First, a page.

By Stephanie Ciccarelli
June 23, 2009
When work is harder to come by, have you found yourself lowering your rates to remain competitive, or have you been sticking to your guns to ensure that the bar doesn't drop?
How do you cope with the "out of work blues" when you hit a dry spell?
Robin Rowan presents us with her thoughts on this issue and would love to hear what you have to say!
How Low Will You Go?
Taking jobs for less money
By Robin Rowan
I spent two weeks in February looking for a job. I am a full time voiceover talent, and this was the longest stretch without a job in eight years. It was scary. Finally, one of my regular clients came through with a hefty job, but everyone hits panic phase occasionally.
You immediately start questioning your talents, your rates, your abilities, and finally, your decision to get into this crazy business and think that maybe it's time to get out. Okay, so I never got that far, because I simply cannot imagine doing anything else.
What do you do when your regular clients are nowhere to be found? Most of us (maybe all of us) subscribe to one or more web sites for job leads. How can you be selective when you just need work? What's the lowest you'll take? $200? $100? Any amount??? Sometimes I feel as if clients on these sites are taking advantage of our desperation. Are you biting?
I remember one job lead recently where the posting stated that they were already on their third voiceover talent and still couldn't find anyone who was competent. Read on a little farther and you'll see that the job, which was something like 6 1/2 HOURS of finished work, was paying $1000. Do they not understand WHY they couldn't find a competent voice talent for that kind of money?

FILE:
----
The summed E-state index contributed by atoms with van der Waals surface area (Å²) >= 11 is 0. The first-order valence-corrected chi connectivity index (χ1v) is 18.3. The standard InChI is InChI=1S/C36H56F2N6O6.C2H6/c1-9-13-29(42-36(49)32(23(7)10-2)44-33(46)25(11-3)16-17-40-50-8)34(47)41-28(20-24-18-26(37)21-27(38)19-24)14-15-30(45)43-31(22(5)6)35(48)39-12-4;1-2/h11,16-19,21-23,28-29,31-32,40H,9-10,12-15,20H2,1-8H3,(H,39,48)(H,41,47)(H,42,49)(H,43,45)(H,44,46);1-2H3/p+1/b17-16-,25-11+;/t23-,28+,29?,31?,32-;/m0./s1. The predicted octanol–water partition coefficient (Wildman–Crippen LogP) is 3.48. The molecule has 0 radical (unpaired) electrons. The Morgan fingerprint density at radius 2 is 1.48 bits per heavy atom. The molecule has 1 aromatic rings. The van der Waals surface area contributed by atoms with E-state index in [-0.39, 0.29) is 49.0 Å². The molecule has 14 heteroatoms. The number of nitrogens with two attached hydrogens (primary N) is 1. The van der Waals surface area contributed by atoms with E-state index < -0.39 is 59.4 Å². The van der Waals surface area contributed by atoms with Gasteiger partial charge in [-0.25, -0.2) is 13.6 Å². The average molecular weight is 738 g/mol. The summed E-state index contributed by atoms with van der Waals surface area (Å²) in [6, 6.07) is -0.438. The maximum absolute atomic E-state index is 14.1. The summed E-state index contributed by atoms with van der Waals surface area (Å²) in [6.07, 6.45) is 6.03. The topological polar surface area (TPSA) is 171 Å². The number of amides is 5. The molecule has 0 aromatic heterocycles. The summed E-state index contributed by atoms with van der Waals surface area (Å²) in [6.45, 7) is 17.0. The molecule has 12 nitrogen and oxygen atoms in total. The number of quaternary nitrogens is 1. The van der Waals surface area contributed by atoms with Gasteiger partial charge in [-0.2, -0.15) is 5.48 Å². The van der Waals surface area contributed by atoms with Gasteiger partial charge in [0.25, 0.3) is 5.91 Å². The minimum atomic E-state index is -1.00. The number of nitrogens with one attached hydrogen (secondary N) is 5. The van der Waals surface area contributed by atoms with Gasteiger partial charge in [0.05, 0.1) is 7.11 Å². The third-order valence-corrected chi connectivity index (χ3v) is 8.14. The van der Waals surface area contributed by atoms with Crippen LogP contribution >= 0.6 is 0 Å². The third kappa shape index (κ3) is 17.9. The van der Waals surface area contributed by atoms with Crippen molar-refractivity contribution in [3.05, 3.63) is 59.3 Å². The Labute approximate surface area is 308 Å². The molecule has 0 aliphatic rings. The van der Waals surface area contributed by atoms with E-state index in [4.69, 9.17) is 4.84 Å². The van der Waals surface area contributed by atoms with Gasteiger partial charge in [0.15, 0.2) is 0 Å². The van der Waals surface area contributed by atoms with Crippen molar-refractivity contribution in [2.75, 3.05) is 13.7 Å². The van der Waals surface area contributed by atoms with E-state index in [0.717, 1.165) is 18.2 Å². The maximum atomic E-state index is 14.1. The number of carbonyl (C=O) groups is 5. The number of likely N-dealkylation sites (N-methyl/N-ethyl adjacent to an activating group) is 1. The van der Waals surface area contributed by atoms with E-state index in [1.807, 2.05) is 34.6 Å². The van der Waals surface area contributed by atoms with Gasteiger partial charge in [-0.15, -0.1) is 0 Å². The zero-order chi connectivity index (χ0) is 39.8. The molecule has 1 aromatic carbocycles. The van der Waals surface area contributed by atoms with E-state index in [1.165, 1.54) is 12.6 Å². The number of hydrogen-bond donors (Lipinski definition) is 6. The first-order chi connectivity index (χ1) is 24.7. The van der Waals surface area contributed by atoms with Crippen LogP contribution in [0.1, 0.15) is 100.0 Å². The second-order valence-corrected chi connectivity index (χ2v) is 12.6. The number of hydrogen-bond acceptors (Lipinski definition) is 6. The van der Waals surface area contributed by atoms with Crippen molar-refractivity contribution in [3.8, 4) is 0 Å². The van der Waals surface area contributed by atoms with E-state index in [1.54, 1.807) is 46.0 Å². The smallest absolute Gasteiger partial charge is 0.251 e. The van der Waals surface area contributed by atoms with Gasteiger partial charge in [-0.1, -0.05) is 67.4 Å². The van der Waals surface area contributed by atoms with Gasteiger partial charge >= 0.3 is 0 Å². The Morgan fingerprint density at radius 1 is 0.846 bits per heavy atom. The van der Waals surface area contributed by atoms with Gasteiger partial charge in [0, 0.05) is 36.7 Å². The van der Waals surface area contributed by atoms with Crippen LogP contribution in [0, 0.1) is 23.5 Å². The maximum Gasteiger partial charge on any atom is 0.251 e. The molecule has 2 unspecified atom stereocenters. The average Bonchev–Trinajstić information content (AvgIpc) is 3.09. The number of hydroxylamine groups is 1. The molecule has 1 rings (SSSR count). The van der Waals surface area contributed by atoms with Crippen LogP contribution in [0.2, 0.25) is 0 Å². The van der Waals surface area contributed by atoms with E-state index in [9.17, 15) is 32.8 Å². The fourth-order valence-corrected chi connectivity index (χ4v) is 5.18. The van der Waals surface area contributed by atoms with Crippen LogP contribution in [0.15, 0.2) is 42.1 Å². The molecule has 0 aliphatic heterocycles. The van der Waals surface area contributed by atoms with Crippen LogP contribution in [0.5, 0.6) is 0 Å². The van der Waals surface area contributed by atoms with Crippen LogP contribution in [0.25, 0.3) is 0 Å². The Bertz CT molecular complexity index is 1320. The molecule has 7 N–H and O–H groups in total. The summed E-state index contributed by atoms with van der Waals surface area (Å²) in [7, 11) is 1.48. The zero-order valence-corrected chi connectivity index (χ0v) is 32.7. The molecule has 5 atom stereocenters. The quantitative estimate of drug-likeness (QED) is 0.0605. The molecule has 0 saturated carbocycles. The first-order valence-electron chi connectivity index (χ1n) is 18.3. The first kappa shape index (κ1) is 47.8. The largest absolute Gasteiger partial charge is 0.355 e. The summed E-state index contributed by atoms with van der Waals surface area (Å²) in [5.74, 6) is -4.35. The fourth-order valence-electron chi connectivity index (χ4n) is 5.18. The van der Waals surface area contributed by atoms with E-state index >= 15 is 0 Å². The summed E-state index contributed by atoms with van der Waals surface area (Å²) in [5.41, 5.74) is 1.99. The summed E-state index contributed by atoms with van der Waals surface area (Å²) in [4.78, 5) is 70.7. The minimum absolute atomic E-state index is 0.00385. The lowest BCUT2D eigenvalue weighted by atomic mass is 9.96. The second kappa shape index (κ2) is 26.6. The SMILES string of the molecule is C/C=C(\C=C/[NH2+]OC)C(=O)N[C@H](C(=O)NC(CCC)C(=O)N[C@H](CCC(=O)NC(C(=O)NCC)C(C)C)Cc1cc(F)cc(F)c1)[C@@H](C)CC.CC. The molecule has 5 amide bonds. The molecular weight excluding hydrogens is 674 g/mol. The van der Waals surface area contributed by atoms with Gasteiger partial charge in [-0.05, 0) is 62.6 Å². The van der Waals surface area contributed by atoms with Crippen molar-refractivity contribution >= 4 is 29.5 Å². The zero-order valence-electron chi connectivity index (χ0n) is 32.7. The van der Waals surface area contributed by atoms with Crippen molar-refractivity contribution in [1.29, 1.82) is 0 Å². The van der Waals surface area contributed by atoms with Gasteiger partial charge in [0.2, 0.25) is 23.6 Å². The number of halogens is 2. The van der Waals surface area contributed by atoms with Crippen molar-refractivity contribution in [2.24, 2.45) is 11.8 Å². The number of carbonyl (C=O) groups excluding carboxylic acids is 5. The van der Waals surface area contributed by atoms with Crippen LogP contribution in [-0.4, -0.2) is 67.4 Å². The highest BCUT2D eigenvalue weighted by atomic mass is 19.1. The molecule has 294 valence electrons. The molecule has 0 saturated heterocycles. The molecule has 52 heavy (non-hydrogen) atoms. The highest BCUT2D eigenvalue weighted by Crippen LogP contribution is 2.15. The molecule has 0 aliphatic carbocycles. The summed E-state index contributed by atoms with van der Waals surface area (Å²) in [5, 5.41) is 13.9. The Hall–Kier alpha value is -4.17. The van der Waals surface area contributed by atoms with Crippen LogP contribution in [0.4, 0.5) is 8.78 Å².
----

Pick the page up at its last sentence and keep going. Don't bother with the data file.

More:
When no work is coming in, do we sacrifice everything we've worked so hard to get? Maybe. Because if you were a top-level executive and got laid off and spent a few months looking for a job, you just might accept that construction job paying $12 an hour to have something coming in. So it is with voice work. If I didn't take that $200 job, I'd be sitting here with my business principles intact and not working. I always use the example of being a newbie on one of the voiceover sites and finally auditioning for a job that paid what I considered to be chump change. I got the job, and the client turned out to be CitiMortgage, CitiBank's real estate arm. The price for the job was the rate per minute, which suddenly looked a whole lot better. That was 2005, and I've been happily doing all of their online training since.
So how do you cope with the "I got no work" blues?
All the best to all of us who have the best jobs in the world!
Robin Rowan has been a full-time voiceover talent since 2001, self-employed as a writer and voiceover talent for 20 years and in the voiceover industry for more than 30 years.